19. Couple of questions about mods. Where is the cheapest place to buy replacement screens, IPS or otherwise, for the various models of gameboy? Not the highest quality screen, just the cheapest ones that work. Same for backlights etc. Is there such thing as a gameboy pocket frontlight mod? Peeling the reflective layer for a backlight mod without damaging the ribbon cable seems to be much more delicate work on pockets than on DMGs.
  20. I put a backlight into a DMG gameboy but not a bivert chip because A)I don't have one and B)even if I did its a more substantial job than soldering two wires for a backlight. It's nowhere near as bad as I expected, totally playable. IPS screens are very nice but there's also a balance between "better" and authentic feeling and at some stage maybe you're approaching something closer to the experience of a modern emulation handheld than an original gameboy(or maybe that's just something I'm currently telling myself to avoid buying a pre-modded one). I have a pocket with a broken screen and I've been eyeing up IPS screens but they're quite pricey and I've read the battery life on IPS modded pockets is less than two hours... Shame you can't buy a replacement original screen (without the reflective layer would be even better). What's the battery life on the gameboy in the picture above like?
  21. Are you mainly into home computers? (I have that impression from reading your posts over the years). I can definitely notice that playing C64 or Amiga on mister just feels better than playing on an emulator and is less hassle, but for Japanese 8/16 bit consoles it's less obvious to me.
  22. Just out of curiosity, for the 8/16 bit consoles how superior do people find the actual gameplay experience of a mister vs software emulation like a raspberry pi? I have 2 misters, some pi 3s that I run on a CRT and all the original hardware so this is the type of thing I like to ponder.. I think the experience on the mister/original hardware is better than emulation by some tiny amount, but there isn't really much between them, is there? The whole discussion of FPGAs kind of comes with an insinuation that all software emulation is noticeably laggy or something, but it isn't really, is it? Been noticing it again recently with the "release" of the analogue pocket and discussions around that. Just curious what others who've compared the two experiences think. Mister blows away software solutions in terms of ease of use, instant boot time and just feeling more like a console. Is this what most people think or do others find a noticeable difference between mister and pi gameplay. FPGA Saturn will be a game changer though. FPGA Saturn vs software emulators will be a bigger deal than FPGA SNES vs bsnes or whatever.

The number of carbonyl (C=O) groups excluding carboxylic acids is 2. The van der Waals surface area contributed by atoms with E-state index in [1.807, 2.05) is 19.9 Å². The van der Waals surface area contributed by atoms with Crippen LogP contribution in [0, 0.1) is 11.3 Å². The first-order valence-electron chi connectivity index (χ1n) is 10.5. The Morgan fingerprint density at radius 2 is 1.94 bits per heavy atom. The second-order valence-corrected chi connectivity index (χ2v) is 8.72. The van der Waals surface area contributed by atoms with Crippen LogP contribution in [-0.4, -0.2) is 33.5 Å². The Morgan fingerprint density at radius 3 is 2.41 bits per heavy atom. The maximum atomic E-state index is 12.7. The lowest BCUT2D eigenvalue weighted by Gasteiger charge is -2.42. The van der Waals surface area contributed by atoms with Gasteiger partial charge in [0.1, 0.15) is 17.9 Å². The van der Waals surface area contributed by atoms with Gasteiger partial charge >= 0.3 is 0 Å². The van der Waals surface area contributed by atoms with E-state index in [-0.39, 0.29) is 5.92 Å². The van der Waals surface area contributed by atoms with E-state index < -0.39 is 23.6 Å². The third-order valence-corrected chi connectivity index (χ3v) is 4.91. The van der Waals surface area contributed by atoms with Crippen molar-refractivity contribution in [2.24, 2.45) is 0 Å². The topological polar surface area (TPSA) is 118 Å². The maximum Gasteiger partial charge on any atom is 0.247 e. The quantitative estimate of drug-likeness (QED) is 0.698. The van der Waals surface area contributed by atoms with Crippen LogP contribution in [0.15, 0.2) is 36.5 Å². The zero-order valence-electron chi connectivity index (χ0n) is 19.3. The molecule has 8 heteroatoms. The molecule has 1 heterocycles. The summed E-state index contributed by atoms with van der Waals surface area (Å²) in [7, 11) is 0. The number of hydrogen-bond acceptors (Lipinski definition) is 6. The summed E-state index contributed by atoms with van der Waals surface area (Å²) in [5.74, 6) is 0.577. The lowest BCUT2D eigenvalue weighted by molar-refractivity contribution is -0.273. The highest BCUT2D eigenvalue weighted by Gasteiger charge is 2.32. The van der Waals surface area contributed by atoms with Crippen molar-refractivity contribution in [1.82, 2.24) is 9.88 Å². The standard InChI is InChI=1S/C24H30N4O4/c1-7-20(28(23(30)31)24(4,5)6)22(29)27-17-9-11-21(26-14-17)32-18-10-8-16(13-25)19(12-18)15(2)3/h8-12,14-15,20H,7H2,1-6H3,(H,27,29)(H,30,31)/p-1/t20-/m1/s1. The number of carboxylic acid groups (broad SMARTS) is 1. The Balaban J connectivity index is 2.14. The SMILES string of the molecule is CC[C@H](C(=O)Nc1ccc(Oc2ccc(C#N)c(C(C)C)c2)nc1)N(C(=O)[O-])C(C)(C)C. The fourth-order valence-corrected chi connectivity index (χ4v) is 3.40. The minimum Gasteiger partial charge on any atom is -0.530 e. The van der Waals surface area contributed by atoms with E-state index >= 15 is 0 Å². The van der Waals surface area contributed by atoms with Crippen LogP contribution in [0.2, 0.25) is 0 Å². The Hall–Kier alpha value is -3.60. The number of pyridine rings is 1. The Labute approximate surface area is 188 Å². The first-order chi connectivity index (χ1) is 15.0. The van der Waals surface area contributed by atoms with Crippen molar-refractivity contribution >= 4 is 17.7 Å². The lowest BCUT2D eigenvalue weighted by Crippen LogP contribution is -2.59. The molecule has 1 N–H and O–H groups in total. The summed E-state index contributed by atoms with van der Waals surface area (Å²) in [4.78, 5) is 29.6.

23. The fact that some people have about 30 of them might also explain the difficulty in finding them There must be plenty of collectors with a hoarded collection of boxes of the things, just in case.
  24. That's true enough. I'm happy to have a bunch of handhelds for different systems but I know some people are looking for the one that does everything. I should add I recently got a rg351v, mainly for pico 8, and I think it's an excellent device. I'm really pleasantly surprised by the build quality, the shell and buttons etc.
  25. Also, this is just a guess, but they don't take up much space or require any special tvs/upscalers etc so are a good gaming nostalgia purchase compared to a console etc. That said, I wasn't aware they were pricey. What's the going rate over there now? I put a backlight into an old DMG I had hanging around a couple of days ago, fixed some vertical lines on the screen etc. Might buy another to have a spare